3. Fleischner. 1994. Ecological Costs of Livestock Grazing in Western North AmericaConservation Biology 629;  Noss and Cooperrider. 1994. Saving Nature’s Legacy, Island Press. 221, 230, 258. See also generally Lauenroth et al.,  “Effects of Grazing on Ecosystems,” 69.
  4. Nearly all surface waters in the West are fouled with livestock wastes that produce harmful waterborne bacteria and protozoa such as Giardia. Suk, T., J. L. Riggs, B. C. Nelson. 1986. Water contamination with giardia in backcountry areas in Proc. of the National Wilderness Conference. Gen. Tech. Rep. INT-212. USDA-Forest Service, Intermountain Res. Stn. Ogden, UT: 237-239. Livestock grazing is the single largest contributor to non-point source pollution in New Mexico, accounting for approximately 15 percent of the water quality impairments statewide. J. Rankin. Plan to take better care of water quality is earning accolades; conservationists disagree. Albuquerque Journal (May 15, 2005).
  5. In one study, scientists found that domestic livestock grazing consumed 88.8 percent of the available forage (cattle and [domesticated] horses 82.3 percent, free-roaming horses 5.8 percent, sheep 0.7 percent), leaving 11.2 percent to wildlife species(mule deer 10.1 percent, pronghorn 0.9 percent, bighorn sheep 0.1 percent, elk 0.1 percent). Cited in R. R. Kindschy, C. Sundstrom, and J. D. Yoakum, 1982, Wildlife habitats in managed rangelands-the Great Basin of southeastern Oregon: pronghorns, Gen. Tech. Rep. PNW 145, USDA-Forest Service; USDI-BLM, Portland, OR: 6.
  6. Improvident grazing…has been the most potent desertification force, in terms of total acreage [affecting 225 million acres or 351,562 square miles], within the United States.” Chaney, E., W. Elmore, W. S. Platts. 1993. Livestock grazing on western riparian areas. Northwest Resource Information Center. Eagle, ID: 5 (fourth printing; produced for the Environmental Protection Agency).  Council on Environmental Quality. 1980. The global 2000 report to the president of the United States: entering the twenty-first century. Pergamon Press. New York, NY.
  7. Livestock grazing has damaged 80 percent of the streams and riparian ecosystems in the arid West. Belsky, A. J., A. Matzke, S. Uselman. 1999. Survey of livestock influences on stream and riparian ecosystems in the western United States. J. Soil & Water Conserv. 54(1): 419 (citations omitted). “Extensive field observations in the late 1980s suggest riparian areas throughout much of the West were in the worst condition in history.” Chaney, E., W. Elmore, W. S. Platts. 1993. Livestock grazing on western riparian areas. Northwest Resource Information Center. Eagle, ID: 5 (fourth printing; published by the Environmental Protection Agency).  In 1988 the General Accounting Office concluded that “poorly managed livestock grazing is the major cause of degraded riparian habitat on federal rangelands.”GAO. 1988. Public Rangelands: some riparian areas restored but widespread improvement will be slow. RCED-88-105. General Accounting Office. Washington, DC: 11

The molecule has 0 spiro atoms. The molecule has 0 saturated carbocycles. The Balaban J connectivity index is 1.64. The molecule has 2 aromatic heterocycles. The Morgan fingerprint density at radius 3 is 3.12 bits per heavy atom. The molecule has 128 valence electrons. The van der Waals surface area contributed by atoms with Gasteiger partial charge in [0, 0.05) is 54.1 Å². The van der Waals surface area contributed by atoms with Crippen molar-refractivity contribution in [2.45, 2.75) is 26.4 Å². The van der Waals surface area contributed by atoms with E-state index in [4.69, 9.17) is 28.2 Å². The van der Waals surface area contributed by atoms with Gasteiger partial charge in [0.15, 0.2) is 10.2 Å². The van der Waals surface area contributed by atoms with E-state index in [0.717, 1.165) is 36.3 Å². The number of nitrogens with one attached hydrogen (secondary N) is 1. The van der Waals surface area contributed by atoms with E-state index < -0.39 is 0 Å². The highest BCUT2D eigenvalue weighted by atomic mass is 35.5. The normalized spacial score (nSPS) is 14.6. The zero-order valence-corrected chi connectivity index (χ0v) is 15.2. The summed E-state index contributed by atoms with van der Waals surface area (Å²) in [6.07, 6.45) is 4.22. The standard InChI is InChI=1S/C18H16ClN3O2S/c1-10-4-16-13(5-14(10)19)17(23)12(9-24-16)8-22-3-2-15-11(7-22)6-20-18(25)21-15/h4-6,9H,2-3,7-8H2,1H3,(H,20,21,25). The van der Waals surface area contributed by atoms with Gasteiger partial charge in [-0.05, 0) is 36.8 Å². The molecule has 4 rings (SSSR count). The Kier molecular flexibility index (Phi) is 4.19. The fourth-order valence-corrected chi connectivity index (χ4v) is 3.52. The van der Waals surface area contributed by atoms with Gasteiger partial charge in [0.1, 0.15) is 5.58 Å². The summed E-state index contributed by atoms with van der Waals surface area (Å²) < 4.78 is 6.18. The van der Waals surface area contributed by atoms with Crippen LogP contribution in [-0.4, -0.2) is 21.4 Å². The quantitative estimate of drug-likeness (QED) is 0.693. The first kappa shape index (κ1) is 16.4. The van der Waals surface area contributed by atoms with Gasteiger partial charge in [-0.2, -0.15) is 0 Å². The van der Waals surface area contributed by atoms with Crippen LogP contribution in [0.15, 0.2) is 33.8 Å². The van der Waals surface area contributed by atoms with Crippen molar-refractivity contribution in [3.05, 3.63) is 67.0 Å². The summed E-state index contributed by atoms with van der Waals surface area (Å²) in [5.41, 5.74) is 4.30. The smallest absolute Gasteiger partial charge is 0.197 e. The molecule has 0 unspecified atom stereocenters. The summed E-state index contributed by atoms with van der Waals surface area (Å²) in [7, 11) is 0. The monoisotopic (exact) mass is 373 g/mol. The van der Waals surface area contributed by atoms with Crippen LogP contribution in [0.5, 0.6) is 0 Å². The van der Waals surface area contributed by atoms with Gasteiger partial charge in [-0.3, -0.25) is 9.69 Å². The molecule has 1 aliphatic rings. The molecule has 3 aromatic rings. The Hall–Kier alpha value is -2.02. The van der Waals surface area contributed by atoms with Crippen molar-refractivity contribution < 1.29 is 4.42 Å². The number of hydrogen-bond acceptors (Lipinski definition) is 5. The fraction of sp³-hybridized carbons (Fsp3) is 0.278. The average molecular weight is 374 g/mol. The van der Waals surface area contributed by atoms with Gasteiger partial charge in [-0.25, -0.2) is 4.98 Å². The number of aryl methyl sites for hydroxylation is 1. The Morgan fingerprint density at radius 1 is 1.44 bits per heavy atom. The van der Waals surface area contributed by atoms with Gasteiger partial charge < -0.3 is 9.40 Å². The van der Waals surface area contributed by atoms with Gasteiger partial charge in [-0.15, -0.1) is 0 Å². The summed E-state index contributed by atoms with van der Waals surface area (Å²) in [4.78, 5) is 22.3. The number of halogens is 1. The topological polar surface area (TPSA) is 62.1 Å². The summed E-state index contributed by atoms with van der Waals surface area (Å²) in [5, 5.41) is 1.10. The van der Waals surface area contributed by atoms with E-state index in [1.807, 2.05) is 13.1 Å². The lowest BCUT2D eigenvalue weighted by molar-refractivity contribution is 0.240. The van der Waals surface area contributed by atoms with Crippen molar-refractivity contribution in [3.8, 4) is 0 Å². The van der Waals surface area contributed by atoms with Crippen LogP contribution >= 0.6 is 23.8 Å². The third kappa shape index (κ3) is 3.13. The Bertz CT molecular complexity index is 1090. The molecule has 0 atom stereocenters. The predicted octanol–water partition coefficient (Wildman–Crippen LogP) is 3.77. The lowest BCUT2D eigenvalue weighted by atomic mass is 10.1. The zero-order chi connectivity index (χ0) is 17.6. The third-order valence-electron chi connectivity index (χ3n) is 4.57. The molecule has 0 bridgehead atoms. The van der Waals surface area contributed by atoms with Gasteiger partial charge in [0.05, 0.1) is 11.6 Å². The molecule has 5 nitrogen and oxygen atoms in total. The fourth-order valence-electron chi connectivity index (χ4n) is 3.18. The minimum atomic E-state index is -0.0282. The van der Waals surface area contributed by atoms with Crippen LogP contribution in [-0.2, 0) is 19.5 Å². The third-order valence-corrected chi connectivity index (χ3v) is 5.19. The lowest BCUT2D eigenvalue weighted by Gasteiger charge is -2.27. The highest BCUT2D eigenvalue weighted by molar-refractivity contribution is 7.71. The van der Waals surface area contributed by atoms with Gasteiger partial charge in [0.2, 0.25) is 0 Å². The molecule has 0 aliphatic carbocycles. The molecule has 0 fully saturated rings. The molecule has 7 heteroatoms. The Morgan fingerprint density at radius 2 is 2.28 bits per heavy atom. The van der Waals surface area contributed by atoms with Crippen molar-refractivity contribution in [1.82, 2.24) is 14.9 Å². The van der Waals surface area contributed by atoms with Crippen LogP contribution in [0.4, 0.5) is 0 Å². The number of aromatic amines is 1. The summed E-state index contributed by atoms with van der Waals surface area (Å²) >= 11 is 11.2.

8. “At the community scale, livestock may be the major factor causing weed invasions.”Livestock cause weed invasion by grazing and trampling native plants; clearing vegetation, destroying the soil crust and preparing weed seedbeds through hoof action; and transporting and dispersing seeds on their coats and through their digestive tracks. Belsky, A. J. and J. L. Gelbard. 2000. Livestock grazing and weed invasions in the arid west. Oregon Natural Desert Association. Bend, OR (citations omitted).
  9. Derlet, R.W., C.R. Goldman, and M.J. Connor. 2010. Reducing the impact of summer cattle grazing on water quality in the Sierra Nevada Mountains of California. Journal of Water and Health. 8(2): 326-333.
  10. DOI Report: The Department of Interior’s Economic Contributions – June 21, 2011
  11. USDI-BLM, USDA-Forest Service. 1995. Rangeland Reform ’94 Final Environmental Impact Statement. USDI-BLM. Washington, DC: 26. See also B. Czech, P. R. Krausman, P.K. Devers. 2000. Economic associations among causes of species endangerment in the United States. BioSci. 50(7): 594 (table 1) (reporting that authors’ analysis of several studies suggests that 182 species are endangered by livestock grazing) and USDA-NRCS. 1997. America’s private land: a geography of hope. Program Aid 1548. USDA-Natural Resources Conservation Service: 154 (stating that grazing is a contributing factor in the decline of 26 percent or 161 species on the federal threatened and endangered list).
  12. Wilcove, D. S., D. Rothstein, J Dubow, A Phillips, E. Losos. 1998. Quantifying threats to imperiled species in the United States: assessing the relative importance of habitat destruction, alien species, pollution, over-exploitation and disease. BioScience 48(8): 610.
  13. Candidate Species List – U.S. Fish and Wildlife Service
  14. See Public Lands Council v. Babbitt, 529 U.S. 728, 741 (2000)e